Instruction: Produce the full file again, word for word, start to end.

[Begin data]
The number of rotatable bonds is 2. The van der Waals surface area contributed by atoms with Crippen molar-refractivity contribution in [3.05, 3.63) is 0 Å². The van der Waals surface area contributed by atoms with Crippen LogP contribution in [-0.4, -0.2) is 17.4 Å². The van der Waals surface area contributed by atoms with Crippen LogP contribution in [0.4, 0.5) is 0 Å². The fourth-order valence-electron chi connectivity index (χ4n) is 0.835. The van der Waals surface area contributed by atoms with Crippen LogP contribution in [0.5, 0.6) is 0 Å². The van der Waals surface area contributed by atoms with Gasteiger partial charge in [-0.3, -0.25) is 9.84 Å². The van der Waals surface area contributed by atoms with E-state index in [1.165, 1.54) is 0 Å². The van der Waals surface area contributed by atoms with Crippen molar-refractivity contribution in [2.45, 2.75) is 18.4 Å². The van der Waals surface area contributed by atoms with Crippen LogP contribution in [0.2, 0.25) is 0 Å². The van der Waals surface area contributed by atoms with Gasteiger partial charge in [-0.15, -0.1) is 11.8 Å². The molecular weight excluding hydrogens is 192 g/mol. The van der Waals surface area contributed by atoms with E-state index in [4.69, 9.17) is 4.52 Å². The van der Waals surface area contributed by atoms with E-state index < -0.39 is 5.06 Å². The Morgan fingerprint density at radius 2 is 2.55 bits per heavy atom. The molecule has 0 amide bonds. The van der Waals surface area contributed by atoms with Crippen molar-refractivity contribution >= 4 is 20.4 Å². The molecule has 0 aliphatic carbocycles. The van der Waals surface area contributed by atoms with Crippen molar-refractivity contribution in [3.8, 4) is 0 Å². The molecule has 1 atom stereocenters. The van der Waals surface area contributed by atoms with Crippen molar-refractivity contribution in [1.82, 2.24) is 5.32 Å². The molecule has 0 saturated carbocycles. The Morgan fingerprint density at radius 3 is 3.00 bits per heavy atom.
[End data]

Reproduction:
The number of rotatable bonds is 2. The van der Waals surface area contributed by atoms with Crippen molar-refractivity contribution in [3.05, 3.63) is 0 Å². The van der Waals surface area contributed by atoms with Crippen LogP contribution in [-0.4, -0.2) is 17.4 Å². The van der Waals surface area contributed by atoms with Crippen LogP contribution in [0.4, 0.5) is 0 Å². The fourth-order valence-electron chi connectivity index (χ4n) is 0.835. The van der Waals surface area contributed by atoms with Crippen LogP contribution in [0.5, 0.6) is 0 Å². The van der Waals surface area contributed by atoms with Gasteiger partial charge in [-0.3, -0.25) is 9.84 Å². The van der Waals surface area contributed by atoms with E-state index in [1.165, 1.54) is 0 Å². The van der Waals surface area contributed by atoms with Crippen molar-refractivity contribution in [2.45, 2.75) is 18.4 Å². The van der Waals surface area contributed by atoms with Crippen LogP contribution in [0.2, 0.25) is 0 Å². The van der Waals surface area contributed by atoms with Gasteiger partial charge in [-0.15, -0.1) is 11.8 Å². The molecular weight excluding hydrogens is 192 g/mol. The van der Waals surface area contributed by atoms with E-state index in [4.69, 9.17) is 4.52 Å². The van der Waals surface area contributed by atoms with E-state index < -0.39 is 5.06 Å². The Morgan fingerprint density at radius 2 is 2.55 bits per heavy atom. The molecule has 0 amide bonds. The van der Waals surface area contributed by atoms with Crippen molar-refractivity contribution >= 4 is 20.4 Å². The molecule has 0 aliphatic carbocycles. The van der Waals surface area contributed by atoms with Crippen molar-refractivity contribution in [3.8, 4) is 0 Å². The molecule has 1 atom stereocenters. The van der Waals surface area contributed by atoms with Crippen molar-refractivity contribution in [1.82, 2.24) is 5.32 Å². The molecule has 0 saturated carbocycles. The Morgan fingerprint density at radius 3 is 3.00 bits per heavy atom.